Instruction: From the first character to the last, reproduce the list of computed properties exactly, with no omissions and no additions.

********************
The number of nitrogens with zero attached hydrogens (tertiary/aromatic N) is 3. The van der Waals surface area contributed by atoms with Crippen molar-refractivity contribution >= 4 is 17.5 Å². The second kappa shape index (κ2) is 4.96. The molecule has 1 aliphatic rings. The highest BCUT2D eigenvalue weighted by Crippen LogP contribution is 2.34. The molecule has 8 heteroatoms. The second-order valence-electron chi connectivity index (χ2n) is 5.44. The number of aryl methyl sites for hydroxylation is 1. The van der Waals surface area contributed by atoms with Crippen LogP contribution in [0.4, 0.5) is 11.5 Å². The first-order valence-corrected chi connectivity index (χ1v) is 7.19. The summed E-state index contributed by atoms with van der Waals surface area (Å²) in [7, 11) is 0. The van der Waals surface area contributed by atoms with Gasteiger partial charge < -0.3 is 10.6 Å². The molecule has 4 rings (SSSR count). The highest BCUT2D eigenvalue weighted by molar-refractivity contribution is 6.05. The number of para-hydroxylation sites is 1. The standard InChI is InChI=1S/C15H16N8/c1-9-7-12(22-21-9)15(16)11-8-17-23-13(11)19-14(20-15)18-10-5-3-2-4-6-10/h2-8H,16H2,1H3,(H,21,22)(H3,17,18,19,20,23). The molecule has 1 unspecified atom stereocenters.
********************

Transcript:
The number of nitrogens with zero attached hydrogens (tertiary/aromatic N) is 3. The van der Waals surface area contributed by atoms with Crippen molar-refractivity contribution >= 4 is 17.5 Å². The second kappa shape index (κ2) is 4.96. The molecule has 1 aliphatic rings. The highest BCUT2D eigenvalue weighted by Crippen LogP contribution is 2.34. The molecule has 8 heteroatoms. The second-order valence-electron chi connectivity index (χ2n) is 5.44. The number of aryl methyl sites for hydroxylation is 1. The van der Waals surface area contributed by atoms with Crippen LogP contribution in [0.4, 0.5) is 11.5 Å². The first-order valence-corrected chi connectivity index (χ1v) is 7.19. The summed E-state index contributed by atoms with van der Waals surface area (Å²) in [7, 11) is 0. The van der Waals surface area contributed by atoms with Gasteiger partial charge < -0.3 is 10.6 Å². The molecule has 4 rings (SSSR count). The highest BCUT2D eigenvalue weighted by molar-refractivity contribution is 6.05. The number of para-hydroxylation sites is 1. The standard InChI is InChI=1S/C15H16N8/c1-9-7-12(22-21-9)15(16)11-8-17-23-13(11)19-14(20-15)18-10-5-3-2-4-6-10/h2-8H,16H2,1H3,(H,21,22)(H3,17,18,19,20,23). The molecule has 1 unspecified atom stereocenters.